Myasthenia Gravis, also abbreviated MG, is a neuromuscular disease found in dogs. The chief cause of the condition is discovered to be anomalous transmission of information between nerves. This happens due to decrease in the number of receptors of a certain chemical which is essential for transmission. These are the neurotransmitter called acetylcholine.
Every muscle in the body is regulated by its own nerve; however, this does not have direct link with the muscle. There are actually small gaps in the ‘neuromuscular junctions’, these are the junctions between muscles and nerves. The signals along the nerve are transmitted in the form of electrical current. When these electrical current reaches the end of the nerve at the junction the signals must be passed across this gap.
There is a chemical messenger called acetylcholine which serves as the bridge through this gap. This messenger is secreted from the end-point of the nerve, traverses across the gap and gets attached to specific acetylcholine receptor of the muscle. The acetylcholine links to the receptor as a key fits to its lock. It then stimulates signals that lead to muscles contraction. When myasthenia gravis affects a dog the remission of message between muscles and nerves becomes abnormal and inappropriately transmitted.
If contraction of muscles becomes abnormal then the muscles may becomes weak. Weakness of the muscles can include the limbs and unable the affected dog from standing or exercising, etc. The condition may also affect other muscles in the body of the animal. The muscles associated with the pipe that transfers food from mouth into the stomach, also called oesophagus stomach, are usually weak in dogs affected with Myasthenia Gravis. This is why affected dogs may face difficulties swallowing food and may often throw it out after eating. In serious cases muscles associated with breathing may also become affected.
There are two types of MG recorded in dogs which are congenital and acquired. Congenital MG is one that is present in the animal since birth while acquired is the one which is developed later in lifetime. Out of the two acquired type of MG is said to be common. This type of MG is seen in breeds such as Akitas, German shorthaired pointer, golden retriever, German shepherd dog, etc. Congenital MG is rarely recorded and is present in breed such as Springer Spaniels, fox terriers, etc.
Dogs with congenital Myasthenia are born with little acetylcholine receptors. The acquired type of MG is said to occur due to defected immune-system. Immune system is responsible for protecting the body from invaders that do not belong to the body. Production of antibodies can help the immune system to protect the body. In case of acquired myasthenia gravis the antibodies produced by immune system attacks acetylcholine receptors. It is not determined why such occurrence takes place in dogs’ body. MG can be caused due to cancer in some cases. It may also be associated with underlying immune system diseases or with hypothyroidism. Irrespective of the cause acetylcholine will not be able to get restored to normal health if receptors are anomalously low.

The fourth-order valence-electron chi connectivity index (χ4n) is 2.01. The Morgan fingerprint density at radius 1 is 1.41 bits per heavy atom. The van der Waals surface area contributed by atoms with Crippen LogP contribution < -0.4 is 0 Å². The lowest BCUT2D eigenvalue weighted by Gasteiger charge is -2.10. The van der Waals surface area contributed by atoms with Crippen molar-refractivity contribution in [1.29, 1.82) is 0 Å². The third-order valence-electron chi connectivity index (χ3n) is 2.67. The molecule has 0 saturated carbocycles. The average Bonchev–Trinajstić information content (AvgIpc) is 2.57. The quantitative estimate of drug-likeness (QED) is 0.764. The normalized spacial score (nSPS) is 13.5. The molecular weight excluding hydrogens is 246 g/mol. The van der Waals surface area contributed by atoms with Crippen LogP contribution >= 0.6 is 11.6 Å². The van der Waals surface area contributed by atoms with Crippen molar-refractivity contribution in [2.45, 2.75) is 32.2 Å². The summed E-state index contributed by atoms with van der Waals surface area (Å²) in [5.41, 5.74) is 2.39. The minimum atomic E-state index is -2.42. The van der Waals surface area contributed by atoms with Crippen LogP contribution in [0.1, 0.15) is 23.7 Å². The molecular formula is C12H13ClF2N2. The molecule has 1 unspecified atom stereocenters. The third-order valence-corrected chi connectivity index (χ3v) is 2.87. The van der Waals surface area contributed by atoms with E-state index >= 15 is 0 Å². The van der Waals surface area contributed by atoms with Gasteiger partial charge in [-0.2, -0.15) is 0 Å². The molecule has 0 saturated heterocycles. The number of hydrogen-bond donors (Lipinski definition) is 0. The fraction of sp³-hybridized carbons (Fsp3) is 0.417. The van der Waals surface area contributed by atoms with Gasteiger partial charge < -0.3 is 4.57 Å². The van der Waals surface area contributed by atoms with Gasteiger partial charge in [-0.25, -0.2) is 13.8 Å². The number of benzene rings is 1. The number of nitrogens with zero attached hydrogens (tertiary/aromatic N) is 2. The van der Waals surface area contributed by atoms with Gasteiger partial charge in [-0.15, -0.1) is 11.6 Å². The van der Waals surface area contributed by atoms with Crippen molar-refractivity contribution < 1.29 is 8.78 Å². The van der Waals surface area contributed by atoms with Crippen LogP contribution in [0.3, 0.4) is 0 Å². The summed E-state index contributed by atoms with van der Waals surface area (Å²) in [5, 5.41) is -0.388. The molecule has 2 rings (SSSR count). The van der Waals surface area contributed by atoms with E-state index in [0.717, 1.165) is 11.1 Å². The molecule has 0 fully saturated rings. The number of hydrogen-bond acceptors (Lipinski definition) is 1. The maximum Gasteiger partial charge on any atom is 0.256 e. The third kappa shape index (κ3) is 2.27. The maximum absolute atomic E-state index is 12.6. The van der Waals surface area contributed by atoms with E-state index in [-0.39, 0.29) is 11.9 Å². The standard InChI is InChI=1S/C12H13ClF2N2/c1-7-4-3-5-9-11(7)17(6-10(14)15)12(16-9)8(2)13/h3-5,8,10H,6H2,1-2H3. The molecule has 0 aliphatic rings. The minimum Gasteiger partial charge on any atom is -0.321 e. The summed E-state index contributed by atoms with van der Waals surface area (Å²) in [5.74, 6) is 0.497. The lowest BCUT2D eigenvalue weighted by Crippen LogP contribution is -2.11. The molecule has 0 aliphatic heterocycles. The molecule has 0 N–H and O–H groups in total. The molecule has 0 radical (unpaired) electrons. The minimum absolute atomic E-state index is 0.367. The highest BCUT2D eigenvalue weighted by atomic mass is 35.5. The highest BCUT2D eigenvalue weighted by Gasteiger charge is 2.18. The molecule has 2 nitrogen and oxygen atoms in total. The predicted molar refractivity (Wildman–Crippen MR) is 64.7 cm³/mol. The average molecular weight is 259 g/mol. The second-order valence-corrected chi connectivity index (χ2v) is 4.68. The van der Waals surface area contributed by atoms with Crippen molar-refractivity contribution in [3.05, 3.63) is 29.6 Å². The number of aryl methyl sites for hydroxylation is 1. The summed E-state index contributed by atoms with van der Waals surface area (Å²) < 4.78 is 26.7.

Symptoms of Myasthenia Gravis
The most common core of symptoms experienced in case of Myasthenia Gravis is weakness of muscles. Affected dog may suffer from muscles weakness at different regions such as eyes, facial muscles, throat, limbs, esophagus, etc. This may cause early and easy exercise fatigue. This is recorded in 60% of affected dogs. Dogs may also find it difficult to swallow food and may throw it out after eating. Symptoms of MG may develop in days or weeks and may be broad spectrum. Signs associated with this condition may vary greatly from one dog to another. However, in dogs the prognosis is usually good if they manage to survive the first month of affliction. This is because weakness is severe during the first month. The treatment of the condition can be long-running. In some cases wherein tumors are also recorded the dog may have to be surgically treated.
Simple blood test can help in evaluating antibodies against these acetylcholine receptors. This test is also known as AChR test. This is the test that can detect around 98% cases of Myasthenia Gravis in dogs. When the count of antibodies is less than 0.6 nmol/L symptoms associated with it generally resolves. However, this test can be done only in one laboratory in San Diego, US. Thus it can prove to be expensive and may take a couple of weeks to obtain results. .
Tensilon Test is another tentative way of diagnosing the condition. In this test endrophonium chloride injection is given to the affected dog. The reaction of this substance can be seen in a video output. This is in fact a quick way of diagnosing MG. Few other tests that can help in determining the prevalence of Myasthenia Gravis include tissue biopsy, chest radiography, etc.
Treatment for Myasthenia Gravis
With early diagnosis and appropriate treatment the condition can be dealt with successfully and the affected dog may also regain normal life expectancy. The treatment for MG in case of acquired form is greatly depended on medicines that can decrease breakdown of acetylcholine. This allows longer time for neurotransmission. One of the most commonly used and primary canine medicine is Mestinon or Pyridostigmine hydrochloride. In order to determine an effective and suitable dosage, adjustments may be done consistently. In case of the congenital MG same drugs are used but puppies do not respond well to the drug. Unfortunately if there is no improvement and condition becomes worse the pups may have to be euthanized.